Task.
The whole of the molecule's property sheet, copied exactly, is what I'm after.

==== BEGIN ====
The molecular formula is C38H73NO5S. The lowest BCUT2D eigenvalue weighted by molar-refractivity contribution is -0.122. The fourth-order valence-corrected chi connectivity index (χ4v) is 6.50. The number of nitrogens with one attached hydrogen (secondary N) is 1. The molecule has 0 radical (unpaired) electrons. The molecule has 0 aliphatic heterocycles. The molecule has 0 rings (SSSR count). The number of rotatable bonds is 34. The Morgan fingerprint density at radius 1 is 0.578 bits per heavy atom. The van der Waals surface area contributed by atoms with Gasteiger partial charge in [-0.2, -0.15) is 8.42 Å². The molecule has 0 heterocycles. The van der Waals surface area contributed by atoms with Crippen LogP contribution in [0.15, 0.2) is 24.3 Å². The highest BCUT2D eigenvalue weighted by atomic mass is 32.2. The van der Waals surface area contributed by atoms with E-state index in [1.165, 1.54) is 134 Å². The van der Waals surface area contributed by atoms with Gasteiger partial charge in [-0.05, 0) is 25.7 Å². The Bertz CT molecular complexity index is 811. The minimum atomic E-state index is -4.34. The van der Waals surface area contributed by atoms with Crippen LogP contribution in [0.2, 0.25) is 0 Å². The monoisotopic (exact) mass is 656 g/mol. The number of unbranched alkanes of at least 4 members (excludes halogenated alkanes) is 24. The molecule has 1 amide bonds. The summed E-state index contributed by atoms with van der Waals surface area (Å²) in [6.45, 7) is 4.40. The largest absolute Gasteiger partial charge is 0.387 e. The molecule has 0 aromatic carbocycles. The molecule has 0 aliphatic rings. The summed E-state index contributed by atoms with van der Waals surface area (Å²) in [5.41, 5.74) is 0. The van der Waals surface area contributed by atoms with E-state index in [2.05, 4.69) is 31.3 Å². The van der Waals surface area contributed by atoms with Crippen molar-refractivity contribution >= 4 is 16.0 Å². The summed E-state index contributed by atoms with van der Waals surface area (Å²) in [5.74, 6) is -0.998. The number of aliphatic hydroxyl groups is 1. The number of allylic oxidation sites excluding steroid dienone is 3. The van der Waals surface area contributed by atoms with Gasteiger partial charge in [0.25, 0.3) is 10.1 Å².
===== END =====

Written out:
The molecular formula is C38H73NO5S. The lowest BCUT2D eigenvalue weighted by molar-refractivity contribution is -0.122. The fourth-order valence-corrected chi connectivity index (χ4v) is 6.50. The number of nitrogens with one attached hydrogen (secondary N) is 1. The molecule has 0 radical (unpaired) electrons. The molecule has 0 aliphatic heterocycles. The molecule has 0 rings (SSSR count). The number of rotatable bonds is 34. The Morgan fingerprint density at radius 1 is 0.578 bits per heavy atom. The van der Waals surface area contributed by atoms with Gasteiger partial charge in [-0.2, -0.15) is 8.42 Å². The molecule has 0 heterocycles. The van der Waals surface area contributed by atoms with Crippen LogP contribution in [0.15, 0.2) is 24.3 Å². The highest BCUT2D eigenvalue weighted by atomic mass is 32.2. The van der Waals surface area contributed by atoms with E-state index in [1.165, 1.54) is 134 Å². The van der Waals surface area contributed by atoms with Gasteiger partial charge in [-0.05, 0) is 25.7 Å². The Bertz CT molecular complexity index is 811. The minimum atomic E-state index is -4.34. The van der Waals surface area contributed by atoms with Crippen LogP contribution in [0.2, 0.25) is 0 Å². The monoisotopic (exact) mass is 656 g/mol. The number of unbranched alkanes of at least 4 members (excludes halogenated alkanes) is 24. The molecule has 1 amide bonds. The summed E-state index contributed by atoms with van der Waals surface area (Å²) in [6.45, 7) is 4.40. The largest absolute Gasteiger partial charge is 0.387 e. The molecule has 0 aromatic carbocycles. The molecule has 0 aliphatic rings. The summed E-state index contributed by atoms with van der Waals surface area (Å²) in [5.41, 5.74) is 0. The van der Waals surface area contributed by atoms with E-state index in [2.05, 4.69) is 31.3 Å². The van der Waals surface area contributed by atoms with Crippen molar-refractivity contribution >= 4 is 16.0 Å². The summed E-state index contributed by atoms with van der Waals surface area (Å²) in [5.74, 6) is -0.998. The number of aliphatic hydroxyl groups is 1. The number of allylic oxidation sites excluding steroid dienone is 3. The van der Waals surface area contributed by atoms with Gasteiger partial charge in [0.25, 0.3) is 10.1 Å².